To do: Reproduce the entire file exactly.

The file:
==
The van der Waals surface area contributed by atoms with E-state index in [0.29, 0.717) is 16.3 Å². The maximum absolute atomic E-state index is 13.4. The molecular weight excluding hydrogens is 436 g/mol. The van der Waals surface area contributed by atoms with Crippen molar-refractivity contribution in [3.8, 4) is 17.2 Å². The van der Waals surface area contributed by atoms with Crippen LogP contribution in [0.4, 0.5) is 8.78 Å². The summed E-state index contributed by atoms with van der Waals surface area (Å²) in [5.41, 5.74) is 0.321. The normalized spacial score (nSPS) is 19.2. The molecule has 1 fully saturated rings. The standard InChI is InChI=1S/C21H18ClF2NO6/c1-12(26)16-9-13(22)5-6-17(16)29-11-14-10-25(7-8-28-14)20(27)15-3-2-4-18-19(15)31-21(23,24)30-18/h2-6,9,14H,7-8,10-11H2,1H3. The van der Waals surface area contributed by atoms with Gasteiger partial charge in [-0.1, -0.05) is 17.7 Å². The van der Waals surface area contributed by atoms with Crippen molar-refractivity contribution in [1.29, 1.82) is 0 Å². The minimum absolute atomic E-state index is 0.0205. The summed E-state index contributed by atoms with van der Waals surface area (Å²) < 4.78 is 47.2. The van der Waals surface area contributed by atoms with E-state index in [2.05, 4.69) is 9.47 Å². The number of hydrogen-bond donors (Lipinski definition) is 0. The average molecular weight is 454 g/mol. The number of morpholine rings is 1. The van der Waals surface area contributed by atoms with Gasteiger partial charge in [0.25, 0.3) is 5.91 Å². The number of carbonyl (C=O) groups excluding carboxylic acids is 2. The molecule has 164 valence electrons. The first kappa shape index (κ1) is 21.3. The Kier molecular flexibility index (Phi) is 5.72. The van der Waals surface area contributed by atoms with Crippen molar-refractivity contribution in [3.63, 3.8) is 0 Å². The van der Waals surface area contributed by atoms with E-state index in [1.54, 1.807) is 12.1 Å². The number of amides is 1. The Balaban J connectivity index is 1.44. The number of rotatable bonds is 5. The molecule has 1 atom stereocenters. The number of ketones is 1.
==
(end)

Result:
The van der Waals surface area contributed by atoms with E-state index in [0.29, 0.717) is 16.3 Å². The maximum absolute atomic E-state index is 13.4. The molecular weight excluding hydrogens is 436 g/mol. The van der Waals surface area contributed by atoms with Crippen molar-refractivity contribution in [3.8, 4) is 17.2 Å². The van der Waals surface area contributed by atoms with Crippen LogP contribution in [0.4, 0.5) is 8.78 Å². The summed E-state index contributed by atoms with van der Waals surface area (Å²) in [5.41, 5.74) is 0.321. The normalized spacial score (nSPS) is 19.2. The molecule has 1 fully saturated rings. The standard InChI is InChI=1S/C21H18ClF2NO6/c1-12(26)16-9-13(22)5-6-17(16)29-11-14-10-25(7-8-28-14)20(27)15-3-2-4-18-19(15)31-21(23,24)30-18/h2-6,9,14H,7-8,10-11H2,1H3. The van der Waals surface area contributed by atoms with Gasteiger partial charge in [-0.1, -0.05) is 17.7 Å². The van der Waals surface area contributed by atoms with Crippen molar-refractivity contribution in [1.29, 1.82) is 0 Å². The minimum absolute atomic E-state index is 0.0205. The summed E-state index contributed by atoms with van der Waals surface area (Å²) < 4.78 is 47.2. The van der Waals surface area contributed by atoms with E-state index in [2.05, 4.69) is 9.47 Å². The number of hydrogen-bond donors (Lipinski definition) is 0. The average molecular weight is 454 g/mol. The number of morpholine rings is 1. The van der Waals surface area contributed by atoms with Gasteiger partial charge in [0.25, 0.3) is 5.91 Å². The number of carbonyl (C=O) groups excluding carboxylic acids is 2. The molecule has 164 valence electrons. The first kappa shape index (κ1) is 21.3. The Kier molecular flexibility index (Phi) is 5.72. The van der Waals surface area contributed by atoms with Crippen molar-refractivity contribution in [3.63, 3.8) is 0 Å². The van der Waals surface area contributed by atoms with E-state index in [1.54, 1.807) is 12.1 Å². The number of amides is 1. The Balaban J connectivity index is 1.44. The number of rotatable bonds is 5. The molecule has 1 atom stereocenters. The number of ketones is 1.